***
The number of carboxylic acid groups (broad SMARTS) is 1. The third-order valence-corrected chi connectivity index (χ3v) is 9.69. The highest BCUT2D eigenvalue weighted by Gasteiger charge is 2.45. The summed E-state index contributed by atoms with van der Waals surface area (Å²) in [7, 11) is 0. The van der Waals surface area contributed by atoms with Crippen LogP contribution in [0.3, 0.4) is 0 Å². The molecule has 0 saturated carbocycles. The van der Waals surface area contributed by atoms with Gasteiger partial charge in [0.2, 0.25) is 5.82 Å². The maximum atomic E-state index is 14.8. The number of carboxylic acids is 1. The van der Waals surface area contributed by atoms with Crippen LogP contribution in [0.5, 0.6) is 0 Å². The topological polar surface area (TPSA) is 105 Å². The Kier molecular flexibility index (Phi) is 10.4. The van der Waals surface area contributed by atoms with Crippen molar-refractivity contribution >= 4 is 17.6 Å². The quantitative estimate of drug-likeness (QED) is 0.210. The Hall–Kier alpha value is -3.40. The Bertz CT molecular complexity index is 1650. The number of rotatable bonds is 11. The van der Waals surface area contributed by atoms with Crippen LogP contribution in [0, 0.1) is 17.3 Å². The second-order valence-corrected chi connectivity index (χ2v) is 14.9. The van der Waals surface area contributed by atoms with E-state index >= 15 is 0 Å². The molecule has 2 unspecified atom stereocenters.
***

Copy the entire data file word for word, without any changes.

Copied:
The number of carboxylic acid groups (broad SMARTS) is 1. The third-order valence-corrected chi connectivity index (χ3v) is 9.69. The highest BCUT2D eigenvalue weighted by Gasteiger charge is 2.45. The summed E-state index contributed by atoms with van der Waals surface area (Å²) in [7, 11) is 0. The van der Waals surface area contributed by atoms with Crippen LogP contribution in [0.3, 0.4) is 0 Å². The molecule has 0 saturated carbocycles. The van der Waals surface area contributed by atoms with Gasteiger partial charge in [0.2, 0.25) is 5.82 Å². The maximum atomic E-state index is 14.8. The number of carboxylic acids is 1. The van der Waals surface area contributed by atoms with Crippen LogP contribution in [0.5, 0.6) is 0 Å². The topological polar surface area (TPSA) is 105 Å². The Kier molecular flexibility index (Phi) is 10.4. The van der Waals surface area contributed by atoms with Crippen molar-refractivity contribution >= 4 is 17.6 Å². The quantitative estimate of drug-likeness (QED) is 0.210. The Hall–Kier alpha value is -3.40. The Bertz CT molecular complexity index is 1650. The number of rotatable bonds is 11. The van der Waals surface area contributed by atoms with Crippen LogP contribution in [0, 0.1) is 17.3 Å². The second-order valence-corrected chi connectivity index (χ2v) is 14.9. The van der Waals surface area contributed by atoms with E-state index >= 15 is 0 Å². The molecule has 2 unspecified atom stereocenters.